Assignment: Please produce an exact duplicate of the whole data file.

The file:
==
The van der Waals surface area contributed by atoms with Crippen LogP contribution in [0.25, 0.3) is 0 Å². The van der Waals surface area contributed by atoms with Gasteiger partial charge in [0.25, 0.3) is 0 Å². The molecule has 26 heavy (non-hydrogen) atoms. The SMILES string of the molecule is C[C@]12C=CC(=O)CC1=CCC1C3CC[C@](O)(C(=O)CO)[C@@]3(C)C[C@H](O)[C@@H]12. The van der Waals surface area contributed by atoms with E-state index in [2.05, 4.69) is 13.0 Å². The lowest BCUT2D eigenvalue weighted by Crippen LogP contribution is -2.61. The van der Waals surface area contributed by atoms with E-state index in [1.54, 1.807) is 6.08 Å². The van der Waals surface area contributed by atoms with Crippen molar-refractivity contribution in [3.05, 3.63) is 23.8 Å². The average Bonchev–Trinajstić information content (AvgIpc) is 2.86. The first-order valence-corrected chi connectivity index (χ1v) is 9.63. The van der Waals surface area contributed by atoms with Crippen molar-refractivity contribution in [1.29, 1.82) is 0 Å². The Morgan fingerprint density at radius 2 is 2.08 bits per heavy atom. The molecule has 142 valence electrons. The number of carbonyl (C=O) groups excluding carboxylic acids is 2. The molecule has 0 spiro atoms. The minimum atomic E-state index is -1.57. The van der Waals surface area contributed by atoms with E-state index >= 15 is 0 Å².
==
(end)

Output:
The van der Waals surface area contributed by atoms with Crippen LogP contribution in [0.25, 0.3) is 0 Å². The van der Waals surface area contributed by atoms with Gasteiger partial charge in [0.25, 0.3) is 0 Å². The molecule has 26 heavy (non-hydrogen) atoms. The SMILES string of the molecule is C[C@]12C=CC(=O)CC1=CCC1C3CC[C@](O)(C(=O)CO)[C@@]3(C)C[C@H](O)[C@@H]12. The van der Waals surface area contributed by atoms with E-state index in [2.05, 4.69) is 13.0 Å². The lowest BCUT2D eigenvalue weighted by Crippen LogP contribution is -2.61. The van der Waals surface area contributed by atoms with E-state index in [1.54, 1.807) is 6.08 Å². The van der Waals surface area contributed by atoms with Crippen molar-refractivity contribution in [3.05, 3.63) is 23.8 Å². The average Bonchev–Trinajstić information content (AvgIpc) is 2.86. The first-order valence-corrected chi connectivity index (χ1v) is 9.63. The van der Waals surface area contributed by atoms with Crippen molar-refractivity contribution in [1.29, 1.82) is 0 Å². The Morgan fingerprint density at radius 2 is 2.08 bits per heavy atom. The molecule has 142 valence electrons. The number of carbonyl (C=O) groups excluding carboxylic acids is 2. The molecule has 0 spiro atoms. The minimum atomic E-state index is -1.57. The van der Waals surface area contributed by atoms with E-state index >= 15 is 0 Å².